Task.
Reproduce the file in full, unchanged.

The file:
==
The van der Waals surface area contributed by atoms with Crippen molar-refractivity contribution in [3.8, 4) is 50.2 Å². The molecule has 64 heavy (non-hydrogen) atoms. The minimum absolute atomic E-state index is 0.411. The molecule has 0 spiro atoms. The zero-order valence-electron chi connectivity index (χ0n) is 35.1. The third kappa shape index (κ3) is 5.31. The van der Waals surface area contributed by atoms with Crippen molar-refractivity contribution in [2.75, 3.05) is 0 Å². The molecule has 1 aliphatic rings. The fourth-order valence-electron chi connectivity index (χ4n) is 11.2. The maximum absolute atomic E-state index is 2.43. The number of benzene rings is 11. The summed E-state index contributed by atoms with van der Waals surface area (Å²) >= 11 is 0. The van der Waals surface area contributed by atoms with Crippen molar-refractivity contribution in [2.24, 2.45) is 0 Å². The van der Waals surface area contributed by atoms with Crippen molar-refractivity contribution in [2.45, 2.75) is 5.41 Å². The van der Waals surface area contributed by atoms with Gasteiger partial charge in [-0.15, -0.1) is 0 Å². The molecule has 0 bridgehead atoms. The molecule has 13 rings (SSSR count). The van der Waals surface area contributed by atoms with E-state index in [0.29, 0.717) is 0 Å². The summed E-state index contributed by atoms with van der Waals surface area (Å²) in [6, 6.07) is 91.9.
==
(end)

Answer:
The van der Waals surface area contributed by atoms with Crippen molar-refractivity contribution in [3.8, 4) is 50.2 Å². The molecule has 64 heavy (non-hydrogen) atoms. The minimum absolute atomic E-state index is 0.411. The molecule has 0 spiro atoms. The zero-order valence-electron chi connectivity index (χ0n) is 35.1. The third kappa shape index (κ3) is 5.31. The van der Waals surface area contributed by atoms with Crippen molar-refractivity contribution in [2.75, 3.05) is 0 Å². The molecule has 1 aliphatic rings. The fourth-order valence-electron chi connectivity index (χ4n) is 11.2. The maximum absolute atomic E-state index is 2.43. The number of benzene rings is 11. The summed E-state index contributed by atoms with van der Waals surface area (Å²) >= 11 is 0. The van der Waals surface area contributed by atoms with Crippen molar-refractivity contribution in [2.24, 2.45) is 0 Å². The van der Waals surface area contributed by atoms with Crippen molar-refractivity contribution in [2.45, 2.75) is 5.41 Å². The van der Waals surface area contributed by atoms with Gasteiger partial charge in [-0.15, -0.1) is 0 Å². The molecule has 0 bridgehead atoms. The molecule has 13 rings (SSSR count). The van der Waals surface area contributed by atoms with E-state index in [0.29, 0.717) is 0 Å². The summed E-state index contributed by atoms with van der Waals surface area (Å²) in [6, 6.07) is 91.9.